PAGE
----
Maier's acting within the scope of his employment. Route 422 eastbound is a one-way two laned highway approximately twenty-two (22) feet wide. Route 82 is a two-way highway north and south and is also approximately twenty-two (22) feet wide. The highways form an intersection where the paved portions of the roads overlap. The intersection is controlled by overhanging traffic signals which are located over Route 422 at the eastern portion of the intersection controlling eastbound traffic, and over Route 82 at the northern portion of the intersection controlling northbound traffic and southbound traffic. Signals controlling the eastbound lanes of Route 422 were flashing yellow and signals controlling the northbound and southbound lanes of Route 82 were flashing red. The roads were wet and it was raining. Visibility was good. The headlights of the tractor and trailer clearance lights were lit. Immediately prior to the accident, Bucci was traveling south on Route 82 and Gerhart was traveling east in the right hand lane of Route 422. At a distance of approximately three blocks from the intersection Gerhart observed cross traffic. He released his foot from the accelerator slowing his speed from approximately 40 m. p. h. and proceeded at approximately 35 to 38 m. p. h. The posted speed limit on Route 422 was 45 m. p. h. As Gerhart proceeded toward the intersection his view of Route 82 to the north was partially obstructed by a two and one-half story brick home set back on the northwest corner of the intersection. When he approached the intersection he observed that no automobiles or headlights from southbound vehicles were coming from the north on Route 82. As he drove past the Homestead Inn located at the southwest corner of the intersection he looked to his right. When his tractor was in the middle of the southbound lane of Route 82 he saw headlights coming toward him from his left at a distance of approximately twelve feet. He swerved right but was struck by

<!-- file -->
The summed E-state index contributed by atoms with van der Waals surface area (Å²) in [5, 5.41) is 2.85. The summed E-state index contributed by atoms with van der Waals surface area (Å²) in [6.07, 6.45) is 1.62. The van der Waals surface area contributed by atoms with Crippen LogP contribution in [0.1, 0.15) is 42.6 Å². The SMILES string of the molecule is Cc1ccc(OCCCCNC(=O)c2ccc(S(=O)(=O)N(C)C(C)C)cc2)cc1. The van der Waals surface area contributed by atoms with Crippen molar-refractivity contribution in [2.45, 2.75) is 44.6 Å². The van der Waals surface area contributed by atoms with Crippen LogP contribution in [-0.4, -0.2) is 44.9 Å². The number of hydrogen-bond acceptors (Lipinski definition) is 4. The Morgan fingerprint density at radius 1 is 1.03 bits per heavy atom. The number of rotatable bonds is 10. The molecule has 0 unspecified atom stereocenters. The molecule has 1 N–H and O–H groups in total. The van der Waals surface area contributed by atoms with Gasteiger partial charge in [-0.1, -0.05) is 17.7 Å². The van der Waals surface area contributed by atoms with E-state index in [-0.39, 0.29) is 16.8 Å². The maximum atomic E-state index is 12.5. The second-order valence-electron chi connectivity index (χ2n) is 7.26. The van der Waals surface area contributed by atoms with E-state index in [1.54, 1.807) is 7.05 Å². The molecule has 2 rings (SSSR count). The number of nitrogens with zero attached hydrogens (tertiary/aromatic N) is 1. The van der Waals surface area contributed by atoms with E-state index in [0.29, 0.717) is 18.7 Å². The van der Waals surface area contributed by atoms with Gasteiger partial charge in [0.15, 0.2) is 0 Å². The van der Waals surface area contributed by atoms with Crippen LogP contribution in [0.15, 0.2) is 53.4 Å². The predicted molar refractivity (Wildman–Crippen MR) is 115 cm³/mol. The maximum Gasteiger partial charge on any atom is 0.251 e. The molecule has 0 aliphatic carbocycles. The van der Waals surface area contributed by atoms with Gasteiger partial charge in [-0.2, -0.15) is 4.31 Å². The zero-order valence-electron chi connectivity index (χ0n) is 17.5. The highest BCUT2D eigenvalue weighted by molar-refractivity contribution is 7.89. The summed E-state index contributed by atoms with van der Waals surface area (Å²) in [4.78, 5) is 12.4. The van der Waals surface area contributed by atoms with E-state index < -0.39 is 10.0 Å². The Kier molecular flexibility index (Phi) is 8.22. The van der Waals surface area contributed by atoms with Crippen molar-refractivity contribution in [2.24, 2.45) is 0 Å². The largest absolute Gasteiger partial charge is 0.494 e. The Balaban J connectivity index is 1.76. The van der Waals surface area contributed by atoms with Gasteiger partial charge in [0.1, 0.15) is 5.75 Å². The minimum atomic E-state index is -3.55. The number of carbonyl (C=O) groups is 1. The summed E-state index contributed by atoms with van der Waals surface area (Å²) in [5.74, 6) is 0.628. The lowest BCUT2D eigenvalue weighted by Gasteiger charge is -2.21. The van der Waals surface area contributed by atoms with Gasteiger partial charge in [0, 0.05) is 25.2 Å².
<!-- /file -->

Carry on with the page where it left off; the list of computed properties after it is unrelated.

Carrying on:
[ 244 Pa. Super. Page 353]
Bucci's automobile on the driver's door of his tractor. After impact the tractor came to rest in a jackknifed position at Delp's Esso service station located at the southeast corner of the intersection. The Volkswagen came to rest in a parking lot to the east side of Liss Motors located on the northeast corner of the intersection. The tractor was damaged at the driver's door and left front fender. The Volkswagen was damaged on its passenger side and front portion."
The law is clear that a driver who does not look for traffic on the intersecting street before and while proceeding through an intersection controlled by a flashing yellow light in his favor is guilty of negligence as a matter of law. Musi v. De Sarro, 370 F.2d 113 (3d Cir.1966); Allega v. Eastern Motor Express Co., Inc., 378 Pa. 1, 105 A.2d 360 (1954); see Hayter v. Sileo, 230 Pa. Super. 329, 326 A.2d 462 (1974). This rule of the road has sometimes been described as one "which certainly requires looking to the right and left before entering upon the intersecting street." Allega v. Eastern Motor Express Co., Inc., supra at 4, 105 A.2d at 362 (emphasis original). At trial, the following exchange took place between Gerhart, the driver of the tractor-trailer, and counsel for the Bascelli estate:
"Q. Now, when you looked to your left, the left look that you just spoke about and saw headlights, where was the front bumper of your truck at that time?
"A. I would say either at the intersection or through ...